Time to get comfortable talking about race and diversity

An image showing a black lives matter fist

Source: © Alice Mollon/Ikon Images

We all need to stand together and support all members of the chemistry community 

The horrific murder of George Floyd in America has resurfaced many thoughts around race equality and justice. It has been a highly emotional period for many who consider themselves as minoritised. Just when many were coming to terms with these tragic events and feeling the empowerment from the Black Lives Matter movement, an article by Tomáš Hudlický in Angewandte Chemie made many statements that indicated that diversity could have a negative impact within our chemistry community. Although the article generated opprobrium and has since been withdrawn,1 many chemists of colour are left questioning if they belong and whether they will ever see equity and justice in chemistry.

Understanding the lived experience

The challenges faced by chemists of colour involve specific issues that have seldom been addressed, despite them not arising recently. So, what is it like being a person of colour in the chemistry community? The first and obvious way to express it is to understand how it feels to be constantly abused due to the colour of your skin or cultural beliefs. Many chemists of colour have encountered various acts of racism (such as being stereotyped or called names for their skin colour) throughout their career, and will encounter them again in the future. Some will laugh off this racism to prevent an awkward situation while internalising it, leading to mental distress. Chemists of colour who do call out this abhorrent behaviour often are not heard, or are seen as troublemakers, and support from others is often lacking. Thus a chemist of colour will mentally carry these distressing experiences throughout their career.

Systemic challenges also exist for chemists of colour to progress within the community. Even at undergraduate level these challenges are apparent, with students of colour receiving fewer first or upper second class degrees than white students.2 This differential continues, with chemists of colour being less likely to progress into postgraduate education, obtain academic employment, obtain promotion, be recognised for their achievements and be given leadership roles.

Given how hard it is to make it into academia, some people will say all successful chemists have to swim against the tide. However, chemists of colour have been tackling a tsunami. This is highlighted by recent data released by UK Research and Innovation funding councils, which shows that ethnic minority principal investigators have grant success rates of 17% over a period of five years, whereas white researchers have a success rate of 27%.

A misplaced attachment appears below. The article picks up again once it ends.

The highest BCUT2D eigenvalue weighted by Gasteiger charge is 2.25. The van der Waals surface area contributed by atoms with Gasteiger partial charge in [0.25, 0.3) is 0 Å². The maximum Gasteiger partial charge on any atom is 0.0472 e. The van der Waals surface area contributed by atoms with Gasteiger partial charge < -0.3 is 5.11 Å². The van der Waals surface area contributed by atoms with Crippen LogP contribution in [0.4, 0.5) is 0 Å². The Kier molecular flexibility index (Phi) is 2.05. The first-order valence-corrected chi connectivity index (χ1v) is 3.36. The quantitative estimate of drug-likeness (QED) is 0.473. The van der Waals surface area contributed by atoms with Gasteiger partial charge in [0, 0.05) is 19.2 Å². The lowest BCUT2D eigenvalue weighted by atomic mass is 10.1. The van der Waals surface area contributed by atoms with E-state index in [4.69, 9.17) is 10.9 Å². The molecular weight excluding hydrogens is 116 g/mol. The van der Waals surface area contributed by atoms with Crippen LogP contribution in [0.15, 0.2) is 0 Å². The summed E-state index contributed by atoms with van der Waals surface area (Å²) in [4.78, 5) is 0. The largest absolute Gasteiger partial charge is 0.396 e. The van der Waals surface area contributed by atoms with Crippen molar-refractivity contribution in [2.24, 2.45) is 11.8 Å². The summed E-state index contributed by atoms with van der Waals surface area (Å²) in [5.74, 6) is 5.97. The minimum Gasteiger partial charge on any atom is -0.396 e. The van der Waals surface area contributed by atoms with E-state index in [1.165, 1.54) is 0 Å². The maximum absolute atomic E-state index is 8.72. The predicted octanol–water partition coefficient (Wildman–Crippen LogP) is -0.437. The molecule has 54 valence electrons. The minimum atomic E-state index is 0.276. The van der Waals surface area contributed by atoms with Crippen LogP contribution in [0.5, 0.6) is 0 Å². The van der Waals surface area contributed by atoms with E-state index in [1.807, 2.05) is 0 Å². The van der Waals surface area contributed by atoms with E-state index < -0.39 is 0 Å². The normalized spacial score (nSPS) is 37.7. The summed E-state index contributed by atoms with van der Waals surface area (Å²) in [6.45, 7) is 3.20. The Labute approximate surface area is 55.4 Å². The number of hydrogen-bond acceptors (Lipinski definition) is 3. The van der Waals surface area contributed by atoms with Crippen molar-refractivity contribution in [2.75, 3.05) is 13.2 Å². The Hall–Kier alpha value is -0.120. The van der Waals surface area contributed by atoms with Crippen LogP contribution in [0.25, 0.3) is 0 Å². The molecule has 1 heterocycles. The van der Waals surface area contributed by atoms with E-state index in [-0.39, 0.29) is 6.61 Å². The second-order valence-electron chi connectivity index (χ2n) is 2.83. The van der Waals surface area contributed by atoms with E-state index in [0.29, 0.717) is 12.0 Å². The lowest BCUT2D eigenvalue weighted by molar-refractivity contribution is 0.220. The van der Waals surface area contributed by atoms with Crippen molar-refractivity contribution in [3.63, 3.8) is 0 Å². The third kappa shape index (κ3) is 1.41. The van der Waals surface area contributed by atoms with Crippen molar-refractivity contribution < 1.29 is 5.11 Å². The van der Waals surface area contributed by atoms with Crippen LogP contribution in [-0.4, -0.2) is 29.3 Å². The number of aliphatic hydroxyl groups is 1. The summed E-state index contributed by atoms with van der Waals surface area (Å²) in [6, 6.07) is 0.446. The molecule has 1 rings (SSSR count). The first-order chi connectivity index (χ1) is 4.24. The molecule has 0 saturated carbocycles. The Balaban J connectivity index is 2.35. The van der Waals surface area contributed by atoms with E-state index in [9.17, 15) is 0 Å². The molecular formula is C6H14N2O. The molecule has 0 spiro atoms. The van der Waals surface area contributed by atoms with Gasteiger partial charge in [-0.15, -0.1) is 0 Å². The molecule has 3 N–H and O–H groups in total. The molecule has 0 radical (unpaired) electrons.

How do we create an inclusive culture?

Bringing change can seem challenging, given that the problems we face have been created by a culture that pervades both chemistry and wider society. However, with the current momentum behind the Black Lives Matter movement, now could be the moment we make landmark changes in creating an inclusive culture. So where do we start? The obvious place is to stop clustering chemists of colour together to describe them as ‘a Black, Asian and Ethnic Minority (BAME) chemist’. This takes away individual identities and encourages seeing everyone as a homogenous group.

It’s time our chemistry community takes the knee

But this does not mean withdrawing support. Understanding the lived experience of chemists of colour, or in fact anyone who is different to you, will provide greater understanding and generate a stronger spirit of allyship, which is important to help project the voices of those who have been underrepresented for many years. Call out any racism, tokenistic behaviour and microaggressions that you see. It’s time our chemistry community takes the knee.

To change the long-lasting disadvantages that have held back chemists of colour, systemic structural changes need to occur. This can only happen if powerful voices within our community demonstrate their desire to make real change. This requires us to take internal audits to evaluate our existing practices within institutions or societies, and to then be bold enough to highlight where bias exists. Using the findings of such an audit to create frameworks that specifically combat the biases found will lead to fairer recruitment, provide clear policy on how to increase representation of minority groups and create platforms for championing chemists of colour so their voices are heard and present in leadership areas.

Across the UK, 15 universities have already conducted audits and created action plans as a key requirement in securing a bronze award for the Race Equality Charter. However, only 66 universities are members of the charter. Compare this to the action taken on gender equality, where the 164 members of the Athena Swan Charter hold 815 institutional and department awards between them.

Our chemistry community is beautiful due to its diversity, which brings together people across the world who share the same passion for chemistry. It is time we support and encourage all of its members, and fight to sustain our diverse and inclusive community.